I was the foreman on a mock jury one time for a personal injury case and the vote kept coming back 11 to 1 in favor of the defendant. Most of us agreed that the plaintiff caused most of her own injuries because of her own negligence, not the company that installed her gas water heater. She chose to use gasoline inside her home to clean up some spilled paint, and the fumes reached an exposed gas pilot light on the water heater. She received third degree burns as a result of the explosion.
One juror, who we found out was a nurse by trade, couldn't get past the photographs of the plaintiff's burns. She wanted someone to be held responsible for the woman's injuries and pay substantial damages. The rest of the jurors felt the water heater company couldn't be held liable for someone bringing a dangerous flammable chemical inside her home for an unauthorized purpose such as cleaning. There are other chemical cleaners capable of removing dried paint.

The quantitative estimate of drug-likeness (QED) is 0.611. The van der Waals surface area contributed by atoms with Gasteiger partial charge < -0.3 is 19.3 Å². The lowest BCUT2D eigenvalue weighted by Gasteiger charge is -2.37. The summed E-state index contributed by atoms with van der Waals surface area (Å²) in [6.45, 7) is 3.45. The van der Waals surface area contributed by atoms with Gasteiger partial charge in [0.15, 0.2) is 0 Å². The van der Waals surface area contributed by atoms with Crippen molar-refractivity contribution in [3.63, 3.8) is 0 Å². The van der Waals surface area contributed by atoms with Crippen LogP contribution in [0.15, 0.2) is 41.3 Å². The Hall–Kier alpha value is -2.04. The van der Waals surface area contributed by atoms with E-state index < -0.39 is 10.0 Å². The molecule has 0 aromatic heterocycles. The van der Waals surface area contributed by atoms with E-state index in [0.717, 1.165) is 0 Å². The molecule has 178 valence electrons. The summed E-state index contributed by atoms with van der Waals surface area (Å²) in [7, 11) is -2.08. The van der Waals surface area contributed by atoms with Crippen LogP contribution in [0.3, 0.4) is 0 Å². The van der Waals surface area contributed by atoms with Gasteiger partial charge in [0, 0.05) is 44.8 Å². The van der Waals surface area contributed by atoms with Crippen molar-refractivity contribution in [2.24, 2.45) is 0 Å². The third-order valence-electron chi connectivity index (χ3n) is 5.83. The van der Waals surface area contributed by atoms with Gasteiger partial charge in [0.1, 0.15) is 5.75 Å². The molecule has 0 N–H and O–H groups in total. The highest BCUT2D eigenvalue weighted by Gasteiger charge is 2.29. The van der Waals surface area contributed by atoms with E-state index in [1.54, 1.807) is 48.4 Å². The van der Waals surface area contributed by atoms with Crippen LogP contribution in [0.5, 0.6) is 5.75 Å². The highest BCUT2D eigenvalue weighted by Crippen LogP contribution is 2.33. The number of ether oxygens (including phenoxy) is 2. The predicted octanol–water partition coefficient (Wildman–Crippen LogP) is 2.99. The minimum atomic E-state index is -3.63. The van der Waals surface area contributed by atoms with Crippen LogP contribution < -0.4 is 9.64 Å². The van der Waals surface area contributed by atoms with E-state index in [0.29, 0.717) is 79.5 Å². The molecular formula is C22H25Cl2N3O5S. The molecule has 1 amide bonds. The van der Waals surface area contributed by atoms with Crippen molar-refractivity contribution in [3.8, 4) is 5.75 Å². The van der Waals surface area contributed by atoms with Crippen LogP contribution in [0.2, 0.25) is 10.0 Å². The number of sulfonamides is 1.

Because we were hopelessly deadlocked for hours, the judge came in and read us the equivalent of the Allen charge. We weren't supposed to allow emotions or personal empathy to cloud our legal judgment. We had to let the facts presented in court guide us towards a unanimous decision, even if we felt sorry for the plaintiff or the defendant as human beings. The judge's charge worked, and we finally reached a unanimous verdict in favor of the defendant.